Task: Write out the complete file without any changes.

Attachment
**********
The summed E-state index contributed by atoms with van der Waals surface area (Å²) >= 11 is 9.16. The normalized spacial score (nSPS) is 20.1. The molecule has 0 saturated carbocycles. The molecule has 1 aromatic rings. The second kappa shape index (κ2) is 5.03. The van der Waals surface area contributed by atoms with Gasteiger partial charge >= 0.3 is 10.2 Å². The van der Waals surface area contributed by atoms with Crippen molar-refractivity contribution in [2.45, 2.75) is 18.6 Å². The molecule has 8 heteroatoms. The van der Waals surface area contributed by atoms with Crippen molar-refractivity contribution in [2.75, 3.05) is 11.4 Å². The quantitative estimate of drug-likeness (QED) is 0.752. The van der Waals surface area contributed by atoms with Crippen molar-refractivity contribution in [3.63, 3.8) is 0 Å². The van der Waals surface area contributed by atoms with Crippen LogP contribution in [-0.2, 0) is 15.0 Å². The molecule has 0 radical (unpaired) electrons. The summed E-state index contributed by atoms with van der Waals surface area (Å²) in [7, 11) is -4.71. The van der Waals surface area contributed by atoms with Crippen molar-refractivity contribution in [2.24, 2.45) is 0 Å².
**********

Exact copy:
The summed E-state index contributed by atoms with van der Waals surface area (Å²) >= 11 is 9.16. The normalized spacial score (nSPS) is 20.1. The molecule has 0 saturated carbocycles. The molecule has 1 aromatic rings. The second kappa shape index (κ2) is 5.03. The van der Waals surface area contributed by atoms with Gasteiger partial charge >= 0.3 is 10.2 Å². The van der Waals surface area contributed by atoms with Crippen molar-refractivity contribution in [2.45, 2.75) is 18.6 Å². The molecule has 8 heteroatoms. The van der Waals surface area contributed by atoms with Crippen molar-refractivity contribution in [2.75, 3.05) is 11.4 Å². The quantitative estimate of drug-likeness (QED) is 0.752. The van der Waals surface area contributed by atoms with Crippen molar-refractivity contribution in [3.63, 3.8) is 0 Å². The van der Waals surface area contributed by atoms with Crippen LogP contribution in [-0.2, 0) is 15.0 Å². The molecule has 0 radical (unpaired) electrons. The summed E-state index contributed by atoms with van der Waals surface area (Å²) in [7, 11) is -4.71. The van der Waals surface area contributed by atoms with Crippen molar-refractivity contribution in [2.24, 2.45) is 0 Å².